This dissertation examines combat trauma under U.S. militarism, tracking its psychosomatic effects and aesthetic responses within U.S. veteran communities. It centers the concept of “moral injury,” psychiatrist Jonathan Shay’s term for the moment of psychic, ethical, and sociopolitical disturbance that often leads to PTSD. This dissertation reads moral injury through the lenses of critical race theory and U.S. imperial culture, examining the racial and imperial logics at work in the phenomenon of veteran self-destruction. It argues that the national crisis of veteran suicide exposes the limits of U.S. imperial reach and the ways race, gender, and religion coalesce to both form and undermine the military subject. This dissertation’s analysis of how white masculinity interweaves with the function and effects of moral injury offers insight to discourses on psychosocial wellness as well as disability studies, which often fail to adequately address questions of race and gender. Bringing disability studies into conversation with recent work on militarization, race, and religion offers the insight that moral injury destabilizes U.S. militarism.
This dissertation suggests that discourses on race and war must contend with combat-related moral injury, psychosomatic ability, and veteran self destruction. While the accounts explored are primarily from the post-9/11 Iraq and Afghanistan wars, this dissertation traces the notion of moral injury to the Vietnam war, connecting escalating veteran self-destruction to the emergence of endless militarism as “counterinsurgency” warfare. It reads domestic and overseas militarism as resulting from increased U.S. bureaucratization and socioeconomic demand for security. It contends that any analysis of the ways race interweaves with the contemporary phenomenon of endless war or relations between extraterritorial combat and domestic militarism must consider the nexus between whiteness, masculinity, and ability that produces the citizen subject on which U.S. imperialism depends.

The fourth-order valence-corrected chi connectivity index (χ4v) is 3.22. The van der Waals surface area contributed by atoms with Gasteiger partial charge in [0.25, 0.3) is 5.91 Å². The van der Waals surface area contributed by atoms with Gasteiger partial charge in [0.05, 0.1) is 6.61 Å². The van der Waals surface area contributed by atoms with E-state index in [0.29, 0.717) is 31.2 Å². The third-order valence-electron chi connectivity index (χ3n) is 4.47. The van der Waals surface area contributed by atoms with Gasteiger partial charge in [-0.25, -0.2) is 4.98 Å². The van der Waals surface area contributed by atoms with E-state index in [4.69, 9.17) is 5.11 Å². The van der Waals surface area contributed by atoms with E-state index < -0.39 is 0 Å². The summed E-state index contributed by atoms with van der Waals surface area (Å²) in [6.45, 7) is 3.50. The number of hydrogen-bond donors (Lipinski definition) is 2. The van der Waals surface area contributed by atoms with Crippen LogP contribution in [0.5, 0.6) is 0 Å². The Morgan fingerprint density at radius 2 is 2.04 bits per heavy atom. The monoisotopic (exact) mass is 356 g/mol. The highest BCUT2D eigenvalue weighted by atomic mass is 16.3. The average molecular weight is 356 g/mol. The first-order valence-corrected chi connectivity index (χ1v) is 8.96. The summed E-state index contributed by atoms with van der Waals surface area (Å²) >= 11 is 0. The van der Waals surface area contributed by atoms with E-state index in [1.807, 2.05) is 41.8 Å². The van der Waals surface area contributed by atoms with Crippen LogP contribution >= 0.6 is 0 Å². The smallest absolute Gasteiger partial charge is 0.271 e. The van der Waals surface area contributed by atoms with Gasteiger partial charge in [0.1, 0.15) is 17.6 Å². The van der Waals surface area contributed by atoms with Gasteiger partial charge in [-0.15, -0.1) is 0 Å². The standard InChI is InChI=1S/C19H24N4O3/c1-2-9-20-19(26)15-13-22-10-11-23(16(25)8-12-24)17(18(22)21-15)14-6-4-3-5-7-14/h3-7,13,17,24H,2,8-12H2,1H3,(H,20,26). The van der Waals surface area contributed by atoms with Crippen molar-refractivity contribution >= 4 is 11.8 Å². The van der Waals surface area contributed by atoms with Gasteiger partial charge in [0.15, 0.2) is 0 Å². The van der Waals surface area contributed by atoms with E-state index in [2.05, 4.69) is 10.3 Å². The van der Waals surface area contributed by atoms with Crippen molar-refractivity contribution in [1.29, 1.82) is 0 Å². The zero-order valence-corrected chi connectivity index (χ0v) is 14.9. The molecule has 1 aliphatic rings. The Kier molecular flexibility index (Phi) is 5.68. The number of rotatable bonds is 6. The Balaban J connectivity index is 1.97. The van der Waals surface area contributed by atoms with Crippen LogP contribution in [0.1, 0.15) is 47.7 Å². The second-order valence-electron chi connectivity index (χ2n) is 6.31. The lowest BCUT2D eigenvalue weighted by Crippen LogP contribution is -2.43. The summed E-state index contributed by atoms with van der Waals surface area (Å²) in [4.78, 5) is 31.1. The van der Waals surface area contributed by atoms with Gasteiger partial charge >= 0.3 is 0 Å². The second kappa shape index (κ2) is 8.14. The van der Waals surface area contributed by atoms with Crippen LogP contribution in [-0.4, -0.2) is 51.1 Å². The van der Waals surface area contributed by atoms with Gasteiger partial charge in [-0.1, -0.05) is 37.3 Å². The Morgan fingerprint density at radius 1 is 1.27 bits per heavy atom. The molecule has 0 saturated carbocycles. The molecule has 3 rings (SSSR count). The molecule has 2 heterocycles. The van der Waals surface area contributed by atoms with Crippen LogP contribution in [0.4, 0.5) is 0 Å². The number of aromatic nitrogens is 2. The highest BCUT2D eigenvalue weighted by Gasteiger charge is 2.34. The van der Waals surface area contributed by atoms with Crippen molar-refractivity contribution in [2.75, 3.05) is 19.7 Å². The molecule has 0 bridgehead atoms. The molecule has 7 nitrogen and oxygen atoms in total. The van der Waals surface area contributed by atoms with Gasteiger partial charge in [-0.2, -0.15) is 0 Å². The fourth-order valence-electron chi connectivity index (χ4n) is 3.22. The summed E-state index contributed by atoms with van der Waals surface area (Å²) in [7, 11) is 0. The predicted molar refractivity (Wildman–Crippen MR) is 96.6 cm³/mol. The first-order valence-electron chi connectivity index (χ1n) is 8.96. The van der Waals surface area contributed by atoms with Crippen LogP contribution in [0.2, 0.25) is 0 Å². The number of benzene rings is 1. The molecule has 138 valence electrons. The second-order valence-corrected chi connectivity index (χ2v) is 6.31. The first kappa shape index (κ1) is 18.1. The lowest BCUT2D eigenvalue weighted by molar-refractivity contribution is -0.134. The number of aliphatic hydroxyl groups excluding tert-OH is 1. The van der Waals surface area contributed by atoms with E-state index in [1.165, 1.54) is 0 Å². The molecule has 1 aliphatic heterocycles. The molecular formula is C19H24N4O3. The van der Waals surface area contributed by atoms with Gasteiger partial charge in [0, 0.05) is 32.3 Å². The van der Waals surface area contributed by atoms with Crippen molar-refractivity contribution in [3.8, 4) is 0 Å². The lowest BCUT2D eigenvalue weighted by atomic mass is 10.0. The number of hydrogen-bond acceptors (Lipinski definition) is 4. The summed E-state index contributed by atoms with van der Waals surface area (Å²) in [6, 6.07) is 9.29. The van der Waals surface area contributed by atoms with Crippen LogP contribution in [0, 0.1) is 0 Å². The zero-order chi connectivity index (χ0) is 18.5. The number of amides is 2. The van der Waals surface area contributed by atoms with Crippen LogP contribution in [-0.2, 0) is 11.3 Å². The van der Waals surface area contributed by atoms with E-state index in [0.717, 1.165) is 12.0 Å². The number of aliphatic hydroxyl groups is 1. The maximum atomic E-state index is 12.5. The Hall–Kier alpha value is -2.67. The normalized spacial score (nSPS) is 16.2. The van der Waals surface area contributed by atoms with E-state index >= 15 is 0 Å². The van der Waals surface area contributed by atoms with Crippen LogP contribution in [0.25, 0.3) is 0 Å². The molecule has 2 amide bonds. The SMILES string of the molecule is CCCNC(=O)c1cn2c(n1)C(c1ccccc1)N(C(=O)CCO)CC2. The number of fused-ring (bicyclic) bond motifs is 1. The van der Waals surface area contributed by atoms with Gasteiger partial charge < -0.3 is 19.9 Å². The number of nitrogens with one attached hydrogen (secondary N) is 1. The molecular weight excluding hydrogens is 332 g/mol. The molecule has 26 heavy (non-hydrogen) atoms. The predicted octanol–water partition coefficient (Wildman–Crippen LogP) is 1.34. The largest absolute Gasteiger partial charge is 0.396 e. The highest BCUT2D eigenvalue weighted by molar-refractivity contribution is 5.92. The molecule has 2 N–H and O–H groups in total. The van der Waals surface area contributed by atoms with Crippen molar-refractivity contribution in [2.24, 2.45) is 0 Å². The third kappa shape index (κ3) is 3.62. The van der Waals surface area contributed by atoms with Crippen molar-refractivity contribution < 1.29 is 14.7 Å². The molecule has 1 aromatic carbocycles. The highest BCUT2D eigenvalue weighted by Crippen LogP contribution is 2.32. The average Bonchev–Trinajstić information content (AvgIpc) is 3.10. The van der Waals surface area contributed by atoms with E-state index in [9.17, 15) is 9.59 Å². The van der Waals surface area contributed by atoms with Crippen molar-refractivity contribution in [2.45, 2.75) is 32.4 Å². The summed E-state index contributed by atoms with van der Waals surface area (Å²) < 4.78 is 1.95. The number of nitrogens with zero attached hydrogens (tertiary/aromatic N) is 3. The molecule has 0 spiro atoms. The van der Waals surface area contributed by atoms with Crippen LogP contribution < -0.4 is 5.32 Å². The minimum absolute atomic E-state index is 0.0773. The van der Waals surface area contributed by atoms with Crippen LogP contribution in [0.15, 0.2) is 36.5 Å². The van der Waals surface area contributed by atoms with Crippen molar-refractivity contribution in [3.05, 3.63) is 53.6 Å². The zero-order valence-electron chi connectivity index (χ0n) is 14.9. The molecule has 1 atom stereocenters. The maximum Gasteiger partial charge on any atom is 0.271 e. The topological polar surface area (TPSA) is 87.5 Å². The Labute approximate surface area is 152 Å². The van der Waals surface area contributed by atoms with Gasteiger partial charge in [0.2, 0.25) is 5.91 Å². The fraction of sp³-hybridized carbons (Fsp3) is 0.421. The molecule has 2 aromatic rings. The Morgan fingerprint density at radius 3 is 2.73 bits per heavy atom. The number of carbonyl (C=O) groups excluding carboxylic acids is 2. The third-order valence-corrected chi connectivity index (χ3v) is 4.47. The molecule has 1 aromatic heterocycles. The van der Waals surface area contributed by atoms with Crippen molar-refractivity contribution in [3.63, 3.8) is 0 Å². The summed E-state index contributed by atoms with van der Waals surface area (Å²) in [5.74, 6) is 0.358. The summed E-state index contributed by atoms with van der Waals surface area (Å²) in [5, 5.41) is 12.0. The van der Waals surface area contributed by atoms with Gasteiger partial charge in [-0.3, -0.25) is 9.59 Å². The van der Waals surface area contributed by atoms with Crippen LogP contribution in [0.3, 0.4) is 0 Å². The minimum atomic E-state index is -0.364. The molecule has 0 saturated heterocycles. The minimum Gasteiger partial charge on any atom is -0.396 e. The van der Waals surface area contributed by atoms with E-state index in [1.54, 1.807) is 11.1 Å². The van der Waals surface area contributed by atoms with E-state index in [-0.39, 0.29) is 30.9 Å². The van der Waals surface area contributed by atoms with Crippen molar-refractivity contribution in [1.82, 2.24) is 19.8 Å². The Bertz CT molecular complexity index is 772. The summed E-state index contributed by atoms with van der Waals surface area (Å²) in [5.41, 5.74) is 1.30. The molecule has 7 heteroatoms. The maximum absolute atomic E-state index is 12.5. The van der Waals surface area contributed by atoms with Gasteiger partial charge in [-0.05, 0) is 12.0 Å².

This dissertation also brings moral injury to ongoing discourses on historical trauma in relation to U.S. racial formations. Through a comparative analysis between combat and “inner-city” PTSD, it tracks the racialized notions of moral authority and psychic invulnerability as well as individual, military, and state dominion inherent to moral injury and thus veteran trauma. It pushes psychoanalytic discourse to reflect on the ways trauma cannot be comprehended without attention to how the state deploys it through U.S. imperial culture, and to how it undermines that instrumental process. Through an examination of Operation Homecoming, this dissertation reads state desperation to salvage veteran behavior as an investment in the white, Christian, masculine citizen, or keystone of U.S. militarism. Its homogenizing therapeutic practices reintegrate affected veterans into the patriotic, heroic subject of martial might and sacrifice. Through analyses of the Combat Paper Project and Philip Metres’s abu ghraib arias, this dissertation then considers the abilities of art practice and poetics to produce an affective and psychosomatic realm through which engagements with trauma open the affected self to relational, collective vulnerability, memory, and experience, past and present. This collective self of historical trauma works to undo the bound, invulnerable, coherent individuality of the military subject. This dissertation concludes with a gesture toward decolonial feminist practices that illuminate a collective way forward.